Reviewed by David Derrer on November 11, 2015
Julia Haller, MD Ophthalmologist-in-Chief, Wills Eye Institute, Philadelphia, PA Michael Bloom, OD Optometrist, Ross Eyecare Group, Atlanta GA National Eye Institute
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The most common early symptom is people noticing that they have an almost a sandy feeling in the eye. They notice… the sensation when the eye dries out as you blink almost feels like there's something in the eye. And then, and this is very confusing when you try to explain it to people, but what happens when the eye gets a little bit dry is that the body compensates and starts adding extra tears in… And so people can actually have reflex tearing.
People with dry eyes often find they can't tolerate contact lenses and people who wear contact lenses often find that dry eyes bother them more when they've got the contact lens in than if they're just wearing their glasses.
Michael Bloom, OD: … a contact lens, especially a soft contact lens, you know has to stay hydrated…it has water in it to function. The contact lens is like a sponge on their eye…It's sort of sucking the moisture out of their eyes. They wear it throughout the day and can create the symptoms of dry eye easily.
Environmental factors are a big problem—a big underlying cause of dry eye.
Julia Haller, MD: So for example, if you're working in an extremely dry environment…your house has forced heat…You notice that it's only in the winter that it bothers you because you've got forced heat in the house and it's drying things out, you can certainly try getting a humidifier—trying to optimize the moisture content in the air around you.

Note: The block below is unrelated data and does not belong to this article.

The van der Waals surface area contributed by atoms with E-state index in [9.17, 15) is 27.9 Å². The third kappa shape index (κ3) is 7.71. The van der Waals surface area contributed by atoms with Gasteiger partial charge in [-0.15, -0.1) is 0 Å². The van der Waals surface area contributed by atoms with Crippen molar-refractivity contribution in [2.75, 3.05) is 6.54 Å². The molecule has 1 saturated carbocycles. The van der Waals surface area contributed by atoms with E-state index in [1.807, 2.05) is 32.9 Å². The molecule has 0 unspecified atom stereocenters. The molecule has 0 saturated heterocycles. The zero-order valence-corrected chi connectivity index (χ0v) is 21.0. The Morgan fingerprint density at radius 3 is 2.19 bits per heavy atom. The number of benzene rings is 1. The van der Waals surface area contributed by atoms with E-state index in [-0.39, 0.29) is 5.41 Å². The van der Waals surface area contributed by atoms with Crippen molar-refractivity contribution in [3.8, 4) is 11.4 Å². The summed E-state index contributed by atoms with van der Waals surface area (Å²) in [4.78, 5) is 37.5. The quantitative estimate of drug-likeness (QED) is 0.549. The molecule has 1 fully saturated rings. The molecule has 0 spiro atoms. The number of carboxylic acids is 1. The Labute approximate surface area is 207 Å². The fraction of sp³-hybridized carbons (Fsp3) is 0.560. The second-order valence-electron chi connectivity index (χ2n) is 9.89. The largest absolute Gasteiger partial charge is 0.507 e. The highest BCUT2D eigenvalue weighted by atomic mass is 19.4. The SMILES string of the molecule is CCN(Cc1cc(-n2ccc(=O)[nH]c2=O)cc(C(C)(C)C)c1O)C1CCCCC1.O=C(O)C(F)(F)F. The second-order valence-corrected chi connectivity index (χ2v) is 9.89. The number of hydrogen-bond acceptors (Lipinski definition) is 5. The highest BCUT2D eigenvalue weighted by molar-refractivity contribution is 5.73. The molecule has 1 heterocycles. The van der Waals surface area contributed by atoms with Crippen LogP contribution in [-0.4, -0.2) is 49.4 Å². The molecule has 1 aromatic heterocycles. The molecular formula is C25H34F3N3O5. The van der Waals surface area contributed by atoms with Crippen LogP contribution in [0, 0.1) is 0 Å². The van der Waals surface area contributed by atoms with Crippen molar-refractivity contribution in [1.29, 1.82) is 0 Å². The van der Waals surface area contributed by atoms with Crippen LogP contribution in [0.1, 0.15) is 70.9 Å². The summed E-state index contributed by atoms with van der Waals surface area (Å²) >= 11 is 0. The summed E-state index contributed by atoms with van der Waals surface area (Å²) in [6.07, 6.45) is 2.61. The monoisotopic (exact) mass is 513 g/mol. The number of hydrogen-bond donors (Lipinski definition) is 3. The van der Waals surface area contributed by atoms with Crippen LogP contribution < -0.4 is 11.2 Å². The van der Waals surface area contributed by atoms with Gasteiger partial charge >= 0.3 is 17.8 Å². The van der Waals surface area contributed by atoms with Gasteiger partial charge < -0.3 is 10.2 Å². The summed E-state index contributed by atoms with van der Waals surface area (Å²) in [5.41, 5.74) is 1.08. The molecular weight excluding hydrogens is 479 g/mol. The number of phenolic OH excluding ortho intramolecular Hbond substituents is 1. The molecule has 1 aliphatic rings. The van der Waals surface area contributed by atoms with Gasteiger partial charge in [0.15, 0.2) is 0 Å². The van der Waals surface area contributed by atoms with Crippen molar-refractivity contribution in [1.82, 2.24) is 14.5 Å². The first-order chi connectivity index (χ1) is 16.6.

Michael Bloom, OD: Sometimes patients have metabolic changes, or hormonal changes. Dry eye is definitely more prevalent in women who go through menopause…
Julia Haller, MD: One of the most common things of course is systemic diseases. So in people who, for example have inflammatory disease like rheumatoid arthritis or lupus, some…many of these people will also get an autoimmune inflammation that damages some of the glands that make components of tears and they'll have very dry eyes.
Another thing is medication. You know people who are on diuretics, for example for their high blood pressure may be very dry and all there mucus membranes get dry, including those in the eye… and if the eye gets too dry it's not only uncomfortable, but the vision starts to go down and it can be dangerous because a very dry, desiccated eye is more vulnerable to bacterial incursion or other types of infections that can cause serious problems.
Michael Bloom, OD: Obviously these patients were prescribed this medicine for a very specific medical reason and so with the expectation that we can't alter their medical regimen then we just try and work around that. We look at nutritional effects. If people are staying hydrated longer…there are benefits of, say, fish oil, omega 3s…
One of the first and safe and least invasive things we do for treating dry eye is just recommending these artificial tear drops.
Julia Haller, MD: We recommend drops that just gently lubricate and add a little extra moisture to the eye. Now there are also some drops that are available that are anti-inflammatory. So if you have a condition that is actually causing inflammation in some of the glands that make the substances that contribute to your tear film, then some of these anti-inflammatory drops can work too.
Michael Bloom, OD: …and then there are products that are meant for chronic long-term treatment of dry eye that we would address if all these other steps don't work or if we need to add that to the long-term treatment plan—if we really feel like this is a …a long-term dry eye problem.